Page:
Vandals put a buzzkill on a bee population in Detroit. Detroit Hives discovered two of its hive towers knocked over and they say it was intentional.
The co-founders of Detroit Hives say they aren't sure if the bees will make it through the winter months now.
"This was pretty hard on the bees because we had some strong weather,” said Timothy Jackson, co-founder of Detroit Hives.
The bees have been working for months to store for the winter, and all of that effort is now likely ruined, he said.
At the urban bee farm, colonies of bees are cared for in an effort to create a sustainable environment in the neighborhood. The vacant lots allow the bees to flourish by pollinating flowers, fruits and vegetables. That was until the two colonies were knocked over at Detroit Hives on the corner of Hoover and East State Fair.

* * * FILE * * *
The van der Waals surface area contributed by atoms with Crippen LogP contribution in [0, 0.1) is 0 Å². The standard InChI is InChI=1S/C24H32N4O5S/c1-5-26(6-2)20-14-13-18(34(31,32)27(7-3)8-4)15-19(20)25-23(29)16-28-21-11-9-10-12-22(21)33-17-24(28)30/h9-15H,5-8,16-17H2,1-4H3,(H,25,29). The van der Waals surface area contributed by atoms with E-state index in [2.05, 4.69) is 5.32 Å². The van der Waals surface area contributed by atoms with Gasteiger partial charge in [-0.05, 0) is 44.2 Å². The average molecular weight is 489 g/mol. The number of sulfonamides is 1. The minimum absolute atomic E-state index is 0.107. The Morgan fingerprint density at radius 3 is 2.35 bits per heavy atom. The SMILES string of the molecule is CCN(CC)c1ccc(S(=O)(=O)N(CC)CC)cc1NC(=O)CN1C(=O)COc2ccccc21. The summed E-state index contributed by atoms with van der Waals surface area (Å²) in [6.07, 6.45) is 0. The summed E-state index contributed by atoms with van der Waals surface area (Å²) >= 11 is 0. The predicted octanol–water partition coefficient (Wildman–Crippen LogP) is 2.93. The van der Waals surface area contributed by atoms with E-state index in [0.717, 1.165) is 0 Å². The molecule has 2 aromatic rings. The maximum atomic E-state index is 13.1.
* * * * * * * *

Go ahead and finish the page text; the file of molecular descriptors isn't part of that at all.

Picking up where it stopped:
"It is so so so so frustrating," said Co-founder Nicole Lindsey. "Because I want people to understand what we are doing here. Bees are so important to our ecosystem. They are responsible for one third of our foods and people don't know that."
The hives not only helped with food and the environment, but are also the focus of education for the nonprofit.